Bill Lunch, the chairman of the Political Science Department at Oregon State University, disagrees with some of the turnout projections of mail-in voting that Smith and Hamilton are trumpeting. He said several studies have not shown a large change in turnout in the state. The only exception was a small increase in voting by mothers with young children.
"It was so small that it would not change the statistical analysis," Lunch said.
Lunch instead argued that the best way to increase turnout is to have universal registration, which is the law in France and other European countries. He said the idea of registering to vote prevents people from voting in the U.S.
Lunch said he has concerns with New Jersey having mail-in voting, citing the state's history of—and reputation for—political corruption. He said he could envision scenarios where parties could steal ballots from the post office in order to suppress voter turnout in areas controlled by the other party or bribing voters or trying to intimidate voters while they vote in their homes. He noted that the system would not allow the same levels of privacy as voting at a polling place.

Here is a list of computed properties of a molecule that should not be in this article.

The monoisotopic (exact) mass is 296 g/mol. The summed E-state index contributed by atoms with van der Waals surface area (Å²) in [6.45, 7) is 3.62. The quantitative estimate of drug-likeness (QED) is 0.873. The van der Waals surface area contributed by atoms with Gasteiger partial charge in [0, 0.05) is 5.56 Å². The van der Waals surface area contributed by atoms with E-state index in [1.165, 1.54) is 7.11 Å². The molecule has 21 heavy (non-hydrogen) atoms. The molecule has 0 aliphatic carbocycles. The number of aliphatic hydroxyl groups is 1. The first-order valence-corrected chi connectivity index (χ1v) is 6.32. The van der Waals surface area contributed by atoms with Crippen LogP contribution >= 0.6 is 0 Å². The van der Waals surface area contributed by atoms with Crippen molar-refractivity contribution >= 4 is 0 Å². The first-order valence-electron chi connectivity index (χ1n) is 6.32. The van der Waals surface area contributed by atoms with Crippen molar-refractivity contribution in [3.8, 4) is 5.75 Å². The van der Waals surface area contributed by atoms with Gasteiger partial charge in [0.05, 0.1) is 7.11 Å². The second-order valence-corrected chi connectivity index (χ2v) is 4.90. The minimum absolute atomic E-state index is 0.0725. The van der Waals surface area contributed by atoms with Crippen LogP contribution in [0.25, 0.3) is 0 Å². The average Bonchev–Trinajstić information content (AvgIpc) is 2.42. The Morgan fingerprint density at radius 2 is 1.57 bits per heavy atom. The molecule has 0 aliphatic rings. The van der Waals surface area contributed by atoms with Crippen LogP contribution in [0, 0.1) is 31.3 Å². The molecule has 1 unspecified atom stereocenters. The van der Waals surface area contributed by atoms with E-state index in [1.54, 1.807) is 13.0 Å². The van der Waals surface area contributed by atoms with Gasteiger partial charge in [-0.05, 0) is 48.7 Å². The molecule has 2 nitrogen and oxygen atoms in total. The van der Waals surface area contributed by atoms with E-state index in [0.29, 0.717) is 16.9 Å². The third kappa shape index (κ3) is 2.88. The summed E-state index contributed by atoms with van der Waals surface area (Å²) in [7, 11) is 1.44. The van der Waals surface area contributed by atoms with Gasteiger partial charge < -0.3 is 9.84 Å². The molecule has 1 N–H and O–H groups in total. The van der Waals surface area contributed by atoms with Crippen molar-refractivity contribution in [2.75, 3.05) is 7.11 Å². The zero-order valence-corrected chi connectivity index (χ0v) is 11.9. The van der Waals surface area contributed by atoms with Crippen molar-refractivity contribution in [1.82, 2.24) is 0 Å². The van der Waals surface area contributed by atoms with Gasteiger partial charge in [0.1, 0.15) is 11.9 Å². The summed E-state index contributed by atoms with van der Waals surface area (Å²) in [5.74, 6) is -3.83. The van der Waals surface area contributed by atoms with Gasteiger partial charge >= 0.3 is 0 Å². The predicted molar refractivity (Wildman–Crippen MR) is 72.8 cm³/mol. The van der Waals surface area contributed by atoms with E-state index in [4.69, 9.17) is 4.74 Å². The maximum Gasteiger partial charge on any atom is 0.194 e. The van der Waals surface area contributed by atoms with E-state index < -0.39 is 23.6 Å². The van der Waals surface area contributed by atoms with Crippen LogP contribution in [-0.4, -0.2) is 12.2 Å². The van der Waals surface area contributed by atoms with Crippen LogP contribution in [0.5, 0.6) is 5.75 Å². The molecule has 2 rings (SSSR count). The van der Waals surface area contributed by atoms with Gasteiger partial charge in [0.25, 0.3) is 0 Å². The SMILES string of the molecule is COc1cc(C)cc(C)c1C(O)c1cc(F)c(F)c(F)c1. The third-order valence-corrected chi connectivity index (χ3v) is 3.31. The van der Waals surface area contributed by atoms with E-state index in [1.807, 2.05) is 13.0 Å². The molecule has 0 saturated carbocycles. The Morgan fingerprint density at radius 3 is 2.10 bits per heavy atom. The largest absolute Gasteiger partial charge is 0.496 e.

He said the fears had been discussed in Oregon in the past, but people were not as concerned because of the state's history of political reform.
"The political culture here is dominated by ideas that would make it unlikely here, unlike in New Jersey, Ohio, Illinois or Maryland," Lunch said.
Hamilton said the state has instituted a number of safety measures, including requiring voters to sign the outside of the mail-in envelope, similar to the old absentee ballot laws in New Jersey. He said election officials have been trained by the State Police to analyze signatures and said questionable signatures are referred back to the voter to confirm their identity.
Hamilton said he encourages New Jersey to continue to look at mail-in voting and also said he expects to see residents in Westfield embrace the chance to vote by mail. He said his state has seen more active discussion of issues and candidates during the process.
"You gain a certain amount of civic participation in a family gathered around the kitchen table late at night with the adults debating and voting," Hamilton said.